The treatment of trade secrets and undisclosed know-how

11-09-2017

Michiel Rijsdijk

The treatment of trade secrets and undisclosed know-how

spooh / iStockphoto.com

The scope of protection of undisclosed know-how in the Netherlands has been illustrated in a legal dispute concerning aeroplane inspection pits.

It provides a good opportunity to reflect on the definition of trade secrets and undisclosed know-how in the Netherlands.

German company Cavotec specialises in designing, developing and distributing systems which provide aeroplanes with water, electricity and fuel. Cavotec acquired its IP and know-how through an asset transfer agreement from a former competitor in 2012. The defendant in the current dispute is a former employee from that third company.

It came to the attention of Cavotec that the defendant allegedly copied the digital files concerning the design of the inspection pits at the time of their employment. Afterwards the employee allegedly established a Swedish company which sells strongly similar pits. Cavotec had reached a settlement agreement with the Swedish company that prohibits any use of undisclosed know-how.

The defendant allegedly did not comply with the settlement agreement and Cavotec initiated court proceedings in the Netherlands. Cavotec claimed damages for non-compliance with the agreement and unlawful conduct concerning the use of undisclosed know-how. Furthermore, Cavotec claimed infringement of its copyright and slavish imitation of its products.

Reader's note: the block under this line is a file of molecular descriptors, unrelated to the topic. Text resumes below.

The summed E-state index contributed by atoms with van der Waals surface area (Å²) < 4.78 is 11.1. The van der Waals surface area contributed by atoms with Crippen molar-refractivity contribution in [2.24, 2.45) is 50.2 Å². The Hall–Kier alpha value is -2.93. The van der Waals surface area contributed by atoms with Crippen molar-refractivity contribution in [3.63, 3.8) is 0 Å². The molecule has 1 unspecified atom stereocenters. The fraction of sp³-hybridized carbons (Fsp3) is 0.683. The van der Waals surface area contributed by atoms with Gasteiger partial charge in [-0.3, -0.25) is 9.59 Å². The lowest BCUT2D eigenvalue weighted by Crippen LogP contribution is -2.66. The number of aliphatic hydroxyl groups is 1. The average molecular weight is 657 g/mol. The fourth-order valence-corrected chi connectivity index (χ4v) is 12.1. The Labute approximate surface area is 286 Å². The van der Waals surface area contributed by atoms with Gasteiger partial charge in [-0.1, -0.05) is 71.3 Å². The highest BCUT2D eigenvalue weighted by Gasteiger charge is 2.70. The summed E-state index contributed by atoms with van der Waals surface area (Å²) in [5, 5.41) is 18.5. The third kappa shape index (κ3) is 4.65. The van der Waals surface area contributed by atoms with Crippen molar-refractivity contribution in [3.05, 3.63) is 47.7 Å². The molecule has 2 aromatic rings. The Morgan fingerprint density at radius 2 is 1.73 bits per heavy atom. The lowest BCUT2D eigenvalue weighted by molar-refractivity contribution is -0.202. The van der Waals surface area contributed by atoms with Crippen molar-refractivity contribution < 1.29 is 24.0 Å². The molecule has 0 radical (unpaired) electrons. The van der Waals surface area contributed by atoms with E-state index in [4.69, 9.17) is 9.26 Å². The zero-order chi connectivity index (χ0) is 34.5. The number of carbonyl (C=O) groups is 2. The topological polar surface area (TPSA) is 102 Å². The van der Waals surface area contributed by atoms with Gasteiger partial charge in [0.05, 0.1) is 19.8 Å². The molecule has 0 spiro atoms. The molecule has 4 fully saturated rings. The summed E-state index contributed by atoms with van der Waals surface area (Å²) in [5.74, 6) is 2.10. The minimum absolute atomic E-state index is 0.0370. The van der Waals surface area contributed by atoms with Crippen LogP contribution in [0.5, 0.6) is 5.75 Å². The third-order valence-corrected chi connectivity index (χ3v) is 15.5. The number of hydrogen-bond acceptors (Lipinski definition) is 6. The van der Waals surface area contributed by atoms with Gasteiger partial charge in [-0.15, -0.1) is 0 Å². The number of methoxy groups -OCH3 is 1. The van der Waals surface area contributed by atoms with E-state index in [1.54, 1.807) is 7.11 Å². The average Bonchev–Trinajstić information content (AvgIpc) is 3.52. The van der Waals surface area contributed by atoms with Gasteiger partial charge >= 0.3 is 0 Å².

Keeping secrets

The Dutch Civil Code (DCC) does not contain any articles specifically on trade secrets and undisclosed know-how. Article 39(2) of the TRIPS Agreement is deemed to be incorporated in the DCC in the general article on torts (6:162, DCC).

In order to constitute undisclosed know-how the party must have taken reasonable measures to ensure the information is kept secret. The first response would be to check the employment contract for any non-disclosure clauses, but these were absent.

The defendant referred to the absence of a non-disclosure clause in the employment contract and stated that the information could not be considered undisclosed know-how. Other measures Cavotec had taken were the use of a heavily secured server with restricted access, strict non-disclosure agreements for third parties and the addition of a non-disclosure clause to each technical drawing.

With regard to the absence of a non-disclosure clause the court ruled that by adding a disclaimer on each technical drawing it ought to have been clear to the employees that it concerned confidential information. Therefore the court did not need to answer the question whether under Swedish law an employee is bound to secrecy when there is no such clause in the employment contract. The other circumstances already led to the conclusion that Cavotec had taken reasonable measures to ensure the information was kept secret.

Especially in the case of a former employee it can be difficult to determine whether undisclosed know-how and trade secrets are involved. A former employee under Dutch law free is to use his or her ‘knowledge, ability and experience’, which leads to the questions (i) when is the information used by the employee general knowledge, ability and experience acquired in the course of employment; and (ii) when does it concern trade secrets?

The phrase ‘knowledge, ability and experience’ dates from 1955 when the Supreme Court used it. To date a further qualification of what constitutes knowledge, ability and experience has not arisen. The implementation of the EU trade secrets directive 2016/943 will result in more attention to this subject, which could provide more clarity.

Michiel Rijsdijk is a partner at Arnold & Seidsma. He can be contacted at: mrijsdijk@arnold-siedsma.com

 

Michiel Rijsdijk, Arnold & Seidsma, trade secrets, aeroplane inspection pits, non-disclosure clause, Netherlands Jurisdiction Report,

WIPR